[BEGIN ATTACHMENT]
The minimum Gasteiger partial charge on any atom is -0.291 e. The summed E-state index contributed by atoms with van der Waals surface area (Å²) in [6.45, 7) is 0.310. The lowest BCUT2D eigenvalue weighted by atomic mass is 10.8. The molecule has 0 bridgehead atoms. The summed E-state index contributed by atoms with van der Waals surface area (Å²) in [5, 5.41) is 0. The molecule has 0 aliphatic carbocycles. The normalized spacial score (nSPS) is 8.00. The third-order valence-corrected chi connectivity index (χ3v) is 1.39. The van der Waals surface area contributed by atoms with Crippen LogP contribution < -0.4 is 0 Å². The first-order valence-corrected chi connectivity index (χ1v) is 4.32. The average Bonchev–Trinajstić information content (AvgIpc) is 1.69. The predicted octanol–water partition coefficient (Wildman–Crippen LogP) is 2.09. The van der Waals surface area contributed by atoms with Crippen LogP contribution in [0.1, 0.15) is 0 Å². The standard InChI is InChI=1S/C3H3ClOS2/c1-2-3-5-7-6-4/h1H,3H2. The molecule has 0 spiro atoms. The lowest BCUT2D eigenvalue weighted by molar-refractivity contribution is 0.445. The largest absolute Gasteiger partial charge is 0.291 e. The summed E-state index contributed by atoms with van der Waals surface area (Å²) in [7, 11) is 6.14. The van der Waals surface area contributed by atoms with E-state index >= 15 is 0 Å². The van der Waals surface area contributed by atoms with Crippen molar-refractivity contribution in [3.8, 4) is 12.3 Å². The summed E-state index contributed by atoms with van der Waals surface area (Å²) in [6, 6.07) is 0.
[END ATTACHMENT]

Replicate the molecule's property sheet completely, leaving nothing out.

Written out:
The minimum Gasteiger partial charge on any atom is -0.291 e. The summed E-state index contributed by atoms with van der Waals surface area (Å²) in [6.45, 7) is 0.310. The lowest BCUT2D eigenvalue weighted by atomic mass is 10.8. The molecule has 0 bridgehead atoms. The summed E-state index contributed by atoms with van der Waals surface area (Å²) in [5, 5.41) is 0. The molecule has 0 aliphatic carbocycles. The normalized spacial score (nSPS) is 8.00. The third-order valence-corrected chi connectivity index (χ3v) is 1.39. The van der Waals surface area contributed by atoms with Crippen LogP contribution < -0.4 is 0 Å². The first-order valence-corrected chi connectivity index (χ1v) is 4.32. The average Bonchev–Trinajstić information content (AvgIpc) is 1.69. The predicted octanol–water partition coefficient (Wildman–Crippen LogP) is 2.09. The van der Waals surface area contributed by atoms with Crippen LogP contribution in [0.1, 0.15) is 0 Å². The standard InChI is InChI=1S/C3H3ClOS2/c1-2-3-5-7-6-4/h1H,3H2. The molecule has 0 spiro atoms. The lowest BCUT2D eigenvalue weighted by molar-refractivity contribution is 0.445. The largest absolute Gasteiger partial charge is 0.291 e. The summed E-state index contributed by atoms with van der Waals surface area (Å²) in [7, 11) is 6.14. The van der Waals surface area contributed by atoms with E-state index >= 15 is 0 Å². The van der Waals surface area contributed by atoms with Crippen molar-refractivity contribution in [3.8, 4) is 12.3 Å². The summed E-state index contributed by atoms with van der Waals surface area (Å²) in [6, 6.07) is 0.